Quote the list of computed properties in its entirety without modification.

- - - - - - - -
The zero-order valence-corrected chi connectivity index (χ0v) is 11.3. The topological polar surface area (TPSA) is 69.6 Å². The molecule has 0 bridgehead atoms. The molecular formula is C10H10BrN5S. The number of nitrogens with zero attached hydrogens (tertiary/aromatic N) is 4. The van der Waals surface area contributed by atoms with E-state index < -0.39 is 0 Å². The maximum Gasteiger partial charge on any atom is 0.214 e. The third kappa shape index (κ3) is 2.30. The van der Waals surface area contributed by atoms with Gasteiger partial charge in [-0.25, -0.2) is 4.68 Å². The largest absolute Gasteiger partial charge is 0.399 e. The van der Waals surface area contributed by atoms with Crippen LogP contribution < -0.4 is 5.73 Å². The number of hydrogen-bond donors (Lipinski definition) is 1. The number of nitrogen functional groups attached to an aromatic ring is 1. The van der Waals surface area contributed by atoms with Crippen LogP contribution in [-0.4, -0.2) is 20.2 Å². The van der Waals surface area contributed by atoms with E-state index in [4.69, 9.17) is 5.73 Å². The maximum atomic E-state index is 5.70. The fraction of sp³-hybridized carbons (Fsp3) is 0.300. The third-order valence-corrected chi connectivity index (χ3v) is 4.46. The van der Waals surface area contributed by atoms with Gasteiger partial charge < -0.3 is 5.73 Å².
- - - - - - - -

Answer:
The zero-order valence-corrected chi connectivity index (χ0v) is 11.3. The topological polar surface area (TPSA) is 69.6 Å². The molecule has 0 bridgehead atoms. The molecular formula is C10H10BrN5S. The number of nitrogens with zero attached hydrogens (tertiary/aromatic N) is 4. The van der Waals surface area contributed by atoms with E-state index < -0.39 is 0 Å². The maximum Gasteiger partial charge on any atom is 0.214 e. The third kappa shape index (κ3) is 2.30. The van der Waals surface area contributed by atoms with Gasteiger partial charge in [-0.25, -0.2) is 4.68 Å². The largest absolute Gasteiger partial charge is 0.399 e. The van der Waals surface area contributed by atoms with Crippen LogP contribution < -0.4 is 5.73 Å². The number of hydrogen-bond donors (Lipinski definition) is 1. The number of nitrogen functional groups attached to an aromatic ring is 1. The van der Waals surface area contributed by atoms with Crippen LogP contribution in [-0.4, -0.2) is 20.2 Å². The van der Waals surface area contributed by atoms with E-state index in [4.69, 9.17) is 5.73 Å². The maximum atomic E-state index is 5.70. The fraction of sp³-hybridized carbons (Fsp3) is 0.300. The third-order valence-corrected chi connectivity index (χ3v) is 4.46. The van der Waals surface area contributed by atoms with Gasteiger partial charge < -0.3 is 5.73 Å².